Ride on Toys
We are in our 50's. Married, healthy and monosyllabic. We kept wondering what the conversation would sound like when we are in our 70's. The kids have their own thing going on and we have asked them to NOT connect with us, rather, get on with their own lives. Additionally, we have retired before life retires us. Which means that we can enjoy this phase physically. We no longer live in a cubicle. So what do we do? She is a housewife and a painter. I am an ex-business man turned part time actor and budding charcoal artist. It's not that we have nothing to do. It's just that we have no time to realize that we have all the time. We are so busy. So what do we do? We plan an action decibel that is cacophonic in principle. We raise the bar. We decided to shake ourselves up, physically, mentally and spiritually, to challenge the very breath of our existence. I bought a Royal Enfield 500CC motorcycle and named her BabyBlue. We took a motorcycle ride. 2UP on a solo bike, the both of us went from Mumbai to Lahaul Spiti and back. A 5022km round trip over 25 days. Riding through history, culture, geography, religion and spirituality, we saw a good slice of India and ourselves. This book is an account of this wake-up call. Simply told-as it happens, with pretty pictures to validate the effort, this book is a call to people of all ages and streams of consciousness: Get up and get going! U2. Read it.
John Ross fought in that sprawling civil war that engulfed America in the 1860's and which spawned rootless men, trained killers who now roamed the West, some looking for work, some looking for rest, and many looking for someone to rob.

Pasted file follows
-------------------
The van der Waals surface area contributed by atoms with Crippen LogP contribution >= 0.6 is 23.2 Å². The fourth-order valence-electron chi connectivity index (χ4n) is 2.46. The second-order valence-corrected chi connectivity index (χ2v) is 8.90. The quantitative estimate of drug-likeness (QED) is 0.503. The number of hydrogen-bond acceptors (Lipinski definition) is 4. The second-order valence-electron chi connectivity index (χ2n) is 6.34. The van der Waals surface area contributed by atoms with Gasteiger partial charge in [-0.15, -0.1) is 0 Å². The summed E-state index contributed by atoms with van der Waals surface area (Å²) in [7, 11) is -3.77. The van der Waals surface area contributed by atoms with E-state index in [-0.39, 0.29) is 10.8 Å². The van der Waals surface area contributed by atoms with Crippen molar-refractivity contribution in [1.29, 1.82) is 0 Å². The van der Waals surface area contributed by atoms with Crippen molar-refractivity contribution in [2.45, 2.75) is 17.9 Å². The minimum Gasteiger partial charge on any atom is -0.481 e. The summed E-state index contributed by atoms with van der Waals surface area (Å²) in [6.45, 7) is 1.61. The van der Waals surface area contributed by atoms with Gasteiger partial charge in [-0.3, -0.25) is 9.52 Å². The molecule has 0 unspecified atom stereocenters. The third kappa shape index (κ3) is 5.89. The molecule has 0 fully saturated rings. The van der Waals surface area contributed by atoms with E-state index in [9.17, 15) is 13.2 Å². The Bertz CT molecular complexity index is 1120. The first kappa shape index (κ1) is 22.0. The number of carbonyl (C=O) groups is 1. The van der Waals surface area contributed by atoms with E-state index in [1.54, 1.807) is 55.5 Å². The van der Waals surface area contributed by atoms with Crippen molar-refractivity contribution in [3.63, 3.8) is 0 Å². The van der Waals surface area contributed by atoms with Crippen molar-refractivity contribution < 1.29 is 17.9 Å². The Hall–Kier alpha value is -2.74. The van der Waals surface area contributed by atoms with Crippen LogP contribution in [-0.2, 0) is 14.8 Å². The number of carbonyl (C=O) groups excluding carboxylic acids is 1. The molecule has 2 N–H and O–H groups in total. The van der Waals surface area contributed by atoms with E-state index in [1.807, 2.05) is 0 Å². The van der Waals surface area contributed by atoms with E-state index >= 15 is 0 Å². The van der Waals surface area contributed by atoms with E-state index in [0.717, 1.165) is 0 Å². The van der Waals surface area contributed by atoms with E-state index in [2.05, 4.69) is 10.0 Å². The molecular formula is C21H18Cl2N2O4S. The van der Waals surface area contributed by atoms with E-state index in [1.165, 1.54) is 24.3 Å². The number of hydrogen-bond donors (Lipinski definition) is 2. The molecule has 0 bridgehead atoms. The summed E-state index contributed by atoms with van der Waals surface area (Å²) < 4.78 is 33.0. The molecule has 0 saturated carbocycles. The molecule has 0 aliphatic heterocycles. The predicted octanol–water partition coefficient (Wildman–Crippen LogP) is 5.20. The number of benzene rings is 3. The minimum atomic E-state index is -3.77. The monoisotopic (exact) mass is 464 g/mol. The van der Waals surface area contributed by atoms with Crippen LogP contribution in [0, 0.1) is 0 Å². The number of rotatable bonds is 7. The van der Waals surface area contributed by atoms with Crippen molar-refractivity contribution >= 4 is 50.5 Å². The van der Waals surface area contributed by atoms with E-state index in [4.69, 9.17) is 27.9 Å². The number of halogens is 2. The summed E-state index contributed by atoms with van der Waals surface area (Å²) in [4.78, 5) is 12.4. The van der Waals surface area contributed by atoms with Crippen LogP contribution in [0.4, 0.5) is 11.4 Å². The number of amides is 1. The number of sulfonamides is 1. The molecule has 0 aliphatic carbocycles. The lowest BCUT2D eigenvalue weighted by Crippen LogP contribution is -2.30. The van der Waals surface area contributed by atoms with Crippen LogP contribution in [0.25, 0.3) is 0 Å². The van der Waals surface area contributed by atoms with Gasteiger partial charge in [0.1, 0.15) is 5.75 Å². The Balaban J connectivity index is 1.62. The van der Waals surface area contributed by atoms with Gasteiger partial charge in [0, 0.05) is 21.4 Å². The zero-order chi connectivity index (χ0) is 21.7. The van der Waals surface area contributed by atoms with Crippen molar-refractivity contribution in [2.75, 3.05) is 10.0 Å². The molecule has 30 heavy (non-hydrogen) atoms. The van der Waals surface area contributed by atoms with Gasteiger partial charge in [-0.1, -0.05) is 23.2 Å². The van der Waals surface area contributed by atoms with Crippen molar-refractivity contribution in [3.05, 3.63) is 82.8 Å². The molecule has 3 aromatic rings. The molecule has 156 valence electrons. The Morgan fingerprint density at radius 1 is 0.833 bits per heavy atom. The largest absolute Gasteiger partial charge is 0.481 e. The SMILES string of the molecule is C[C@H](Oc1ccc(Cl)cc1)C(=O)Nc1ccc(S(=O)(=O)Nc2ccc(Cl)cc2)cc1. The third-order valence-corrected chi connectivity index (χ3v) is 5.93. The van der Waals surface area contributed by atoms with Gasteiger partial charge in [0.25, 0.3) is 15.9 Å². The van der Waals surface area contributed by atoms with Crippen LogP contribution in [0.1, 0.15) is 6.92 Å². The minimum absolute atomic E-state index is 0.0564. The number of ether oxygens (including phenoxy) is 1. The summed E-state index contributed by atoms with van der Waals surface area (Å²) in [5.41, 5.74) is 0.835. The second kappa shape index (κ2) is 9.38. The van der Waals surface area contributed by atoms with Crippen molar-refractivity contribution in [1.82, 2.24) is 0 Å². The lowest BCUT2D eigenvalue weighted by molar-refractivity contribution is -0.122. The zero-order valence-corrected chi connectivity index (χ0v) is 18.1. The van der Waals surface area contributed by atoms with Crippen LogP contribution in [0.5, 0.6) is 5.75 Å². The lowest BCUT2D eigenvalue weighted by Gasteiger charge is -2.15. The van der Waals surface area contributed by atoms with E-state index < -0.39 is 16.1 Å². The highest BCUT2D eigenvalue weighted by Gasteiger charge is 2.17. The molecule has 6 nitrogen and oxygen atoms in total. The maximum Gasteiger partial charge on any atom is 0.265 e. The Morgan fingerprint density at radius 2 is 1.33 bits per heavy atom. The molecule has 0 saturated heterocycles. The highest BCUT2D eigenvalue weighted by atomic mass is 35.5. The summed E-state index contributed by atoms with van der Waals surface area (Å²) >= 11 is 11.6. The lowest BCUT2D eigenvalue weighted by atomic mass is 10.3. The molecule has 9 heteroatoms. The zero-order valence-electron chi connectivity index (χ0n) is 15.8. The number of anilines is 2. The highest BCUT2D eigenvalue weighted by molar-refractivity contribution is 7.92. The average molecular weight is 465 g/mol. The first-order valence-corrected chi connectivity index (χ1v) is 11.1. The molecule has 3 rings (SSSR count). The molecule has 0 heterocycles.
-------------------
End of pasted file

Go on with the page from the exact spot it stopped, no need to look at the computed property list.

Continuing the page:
Ross became a marshal. He was good with a gun, maybe the best in the whole Territory. He proved his mettle the day Rafe Callahan, an ex-Quantrill raider, brought his band of outlaws into the little quiet town of Kilby, Arizona one morning to rob the bank. They were a casual bunch, all trained killers, ex-soldiers, unafraid of anyone, and supremely confident. Their arrogance allowed them to believe they could ride into town in broad daylight, rob the bank, and ride out without anyone capable of opposing them.
John Ross, with some help from certain townsmen, had stopped the outlaws. At his trial, Callahan vowed vengeance.
Ross falls in love with Molly, a local church-going woman, and Ross, wanting to keep her in his life, agreed to go to church. Ross quits his job as marshal and hangs up his guns. He also makes a promise to the woman he's going to marry, and to God, that he'll never kill another man, ever. He proposes to Molly and begins working on a small ranch he'd bought a year earlier.
Then, Rafe Callahan escaped from Yuma Prison.
When he's warned that Callahan is loose and hunting him, he has to make a choice: break his vow to God and the woman he loves, or run. Everything in him screams to fight. All his life has been spent fighting, and if there is one thing John Ross is good at, it is fighting. His prowess with a gun was already legend in Arizona.But, he relents, determined to keep his vow. Ross heads off into the mountains, determined to hide out until Callahan is captured. But, deep down, he knows it is unlikely because Callahan, who is an expert tracker, will probably find him.